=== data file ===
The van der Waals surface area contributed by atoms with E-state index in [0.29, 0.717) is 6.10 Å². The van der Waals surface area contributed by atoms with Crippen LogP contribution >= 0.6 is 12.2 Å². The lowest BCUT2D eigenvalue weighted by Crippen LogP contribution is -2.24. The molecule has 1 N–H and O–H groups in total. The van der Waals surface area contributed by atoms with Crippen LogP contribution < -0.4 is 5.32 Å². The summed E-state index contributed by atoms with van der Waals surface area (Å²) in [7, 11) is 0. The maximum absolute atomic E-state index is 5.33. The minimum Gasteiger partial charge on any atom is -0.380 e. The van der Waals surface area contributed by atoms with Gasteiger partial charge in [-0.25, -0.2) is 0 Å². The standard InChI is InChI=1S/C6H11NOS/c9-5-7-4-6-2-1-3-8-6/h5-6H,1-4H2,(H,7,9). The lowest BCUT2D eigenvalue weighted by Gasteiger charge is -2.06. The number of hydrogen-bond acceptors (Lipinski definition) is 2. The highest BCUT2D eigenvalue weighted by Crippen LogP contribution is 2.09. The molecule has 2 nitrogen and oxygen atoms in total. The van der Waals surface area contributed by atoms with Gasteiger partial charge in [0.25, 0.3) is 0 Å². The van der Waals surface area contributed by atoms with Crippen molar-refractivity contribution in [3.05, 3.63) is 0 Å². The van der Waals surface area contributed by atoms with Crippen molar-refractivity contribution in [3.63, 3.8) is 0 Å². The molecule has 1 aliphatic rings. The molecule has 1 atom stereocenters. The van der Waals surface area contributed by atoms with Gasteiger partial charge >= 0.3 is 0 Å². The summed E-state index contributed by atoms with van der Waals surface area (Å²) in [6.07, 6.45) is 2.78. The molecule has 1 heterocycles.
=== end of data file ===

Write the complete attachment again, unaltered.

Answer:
The van der Waals surface area contributed by atoms with E-state index in [0.29, 0.717) is 6.10 Å². The van der Waals surface area contributed by atoms with Crippen LogP contribution >= 0.6 is 12.2 Å². The lowest BCUT2D eigenvalue weighted by Crippen LogP contribution is -2.24. The molecule has 1 N–H and O–H groups in total. The van der Waals surface area contributed by atoms with Crippen LogP contribution < -0.4 is 5.32 Å². The summed E-state index contributed by atoms with van der Waals surface area (Å²) in [7, 11) is 0. The maximum absolute atomic E-state index is 5.33. The minimum Gasteiger partial charge on any atom is -0.380 e. The van der Waals surface area contributed by atoms with Gasteiger partial charge in [-0.25, -0.2) is 0 Å². The standard InChI is InChI=1S/C6H11NOS/c9-5-7-4-6-2-1-3-8-6/h5-6H,1-4H2,(H,7,9). The lowest BCUT2D eigenvalue weighted by Gasteiger charge is -2.06. The number of hydrogen-bond acceptors (Lipinski definition) is 2. The highest BCUT2D eigenvalue weighted by Crippen LogP contribution is 2.09. The molecule has 2 nitrogen and oxygen atoms in total. The van der Waals surface area contributed by atoms with Gasteiger partial charge in [0.25, 0.3) is 0 Å². The van der Waals surface area contributed by atoms with Crippen molar-refractivity contribution in [3.05, 3.63) is 0 Å². The van der Waals surface area contributed by atoms with Crippen molar-refractivity contribution in [3.63, 3.8) is 0 Å². The molecule has 1 aliphatic rings. The molecule has 1 atom stereocenters. The van der Waals surface area contributed by atoms with Gasteiger partial charge >= 0.3 is 0 Å². The summed E-state index contributed by atoms with van der Waals surface area (Å²) in [6.07, 6.45) is 2.78. The molecule has 1 heterocycles.